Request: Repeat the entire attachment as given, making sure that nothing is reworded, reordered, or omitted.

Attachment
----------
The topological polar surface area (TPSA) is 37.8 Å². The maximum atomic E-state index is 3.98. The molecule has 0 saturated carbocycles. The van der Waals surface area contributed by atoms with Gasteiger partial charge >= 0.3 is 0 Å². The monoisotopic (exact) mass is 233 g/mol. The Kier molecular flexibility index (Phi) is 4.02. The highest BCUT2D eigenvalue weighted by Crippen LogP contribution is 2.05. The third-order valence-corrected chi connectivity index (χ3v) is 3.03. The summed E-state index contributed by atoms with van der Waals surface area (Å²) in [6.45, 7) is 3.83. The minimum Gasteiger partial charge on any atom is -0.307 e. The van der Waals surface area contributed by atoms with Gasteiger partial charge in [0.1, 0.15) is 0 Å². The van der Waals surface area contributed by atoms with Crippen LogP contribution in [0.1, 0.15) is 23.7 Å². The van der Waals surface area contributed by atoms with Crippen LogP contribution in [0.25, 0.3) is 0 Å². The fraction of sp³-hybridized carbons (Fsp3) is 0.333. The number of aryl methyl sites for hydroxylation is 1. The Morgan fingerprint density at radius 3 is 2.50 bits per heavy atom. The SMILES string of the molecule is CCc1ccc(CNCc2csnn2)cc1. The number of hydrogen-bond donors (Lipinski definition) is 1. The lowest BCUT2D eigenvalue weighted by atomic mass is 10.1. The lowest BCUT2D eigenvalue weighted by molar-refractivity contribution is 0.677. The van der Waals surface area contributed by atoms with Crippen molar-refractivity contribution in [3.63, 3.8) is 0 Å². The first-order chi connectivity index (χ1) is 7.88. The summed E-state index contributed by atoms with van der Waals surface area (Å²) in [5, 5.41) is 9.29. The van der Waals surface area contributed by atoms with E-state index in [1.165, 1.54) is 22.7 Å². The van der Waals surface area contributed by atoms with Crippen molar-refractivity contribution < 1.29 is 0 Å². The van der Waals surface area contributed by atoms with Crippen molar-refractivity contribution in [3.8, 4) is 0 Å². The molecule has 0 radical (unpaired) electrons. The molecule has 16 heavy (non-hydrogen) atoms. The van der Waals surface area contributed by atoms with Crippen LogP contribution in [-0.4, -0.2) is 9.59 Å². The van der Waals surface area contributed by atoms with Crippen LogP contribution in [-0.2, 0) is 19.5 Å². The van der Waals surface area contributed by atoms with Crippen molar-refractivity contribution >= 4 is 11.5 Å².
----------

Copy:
The topological polar surface area (TPSA) is 37.8 Å². The maximum atomic E-state index is 3.98. The molecule has 0 saturated carbocycles. The van der Waals surface area contributed by atoms with Gasteiger partial charge >= 0.3 is 0 Å². The monoisotopic (exact) mass is 233 g/mol. The Kier molecular flexibility index (Phi) is 4.02. The highest BCUT2D eigenvalue weighted by Crippen LogP contribution is 2.05. The third-order valence-corrected chi connectivity index (χ3v) is 3.03. The summed E-state index contributed by atoms with van der Waals surface area (Å²) in [6.45, 7) is 3.83. The minimum Gasteiger partial charge on any atom is -0.307 e. The van der Waals surface area contributed by atoms with Gasteiger partial charge in [0.1, 0.15) is 0 Å². The van der Waals surface area contributed by atoms with Crippen LogP contribution in [0.1, 0.15) is 23.7 Å². The van der Waals surface area contributed by atoms with Crippen LogP contribution in [0.25, 0.3) is 0 Å². The fraction of sp³-hybridized carbons (Fsp3) is 0.333. The number of aryl methyl sites for hydroxylation is 1. The Morgan fingerprint density at radius 3 is 2.50 bits per heavy atom. The SMILES string of the molecule is CCc1ccc(CNCc2csnn2)cc1. The number of hydrogen-bond donors (Lipinski definition) is 1. The lowest BCUT2D eigenvalue weighted by atomic mass is 10.1. The lowest BCUT2D eigenvalue weighted by molar-refractivity contribution is 0.677. The van der Waals surface area contributed by atoms with Crippen molar-refractivity contribution in [3.63, 3.8) is 0 Å². The first-order chi connectivity index (χ1) is 7.88. The summed E-state index contributed by atoms with van der Waals surface area (Å²) in [5, 5.41) is 9.29. The van der Waals surface area contributed by atoms with E-state index in [1.165, 1.54) is 22.7 Å². The van der Waals surface area contributed by atoms with Crippen molar-refractivity contribution < 1.29 is 0 Å². The van der Waals surface area contributed by atoms with Crippen molar-refractivity contribution in [3.8, 4) is 0 Å². The molecule has 0 radical (unpaired) electrons. The molecule has 16 heavy (non-hydrogen) atoms. The van der Waals surface area contributed by atoms with Crippen LogP contribution in [-0.4, -0.2) is 9.59 Å². The van der Waals surface area contributed by atoms with Crippen LogP contribution in [-0.2, 0) is 19.5 Å². The van der Waals surface area contributed by atoms with Crippen molar-refractivity contribution >= 4 is 11.5 Å².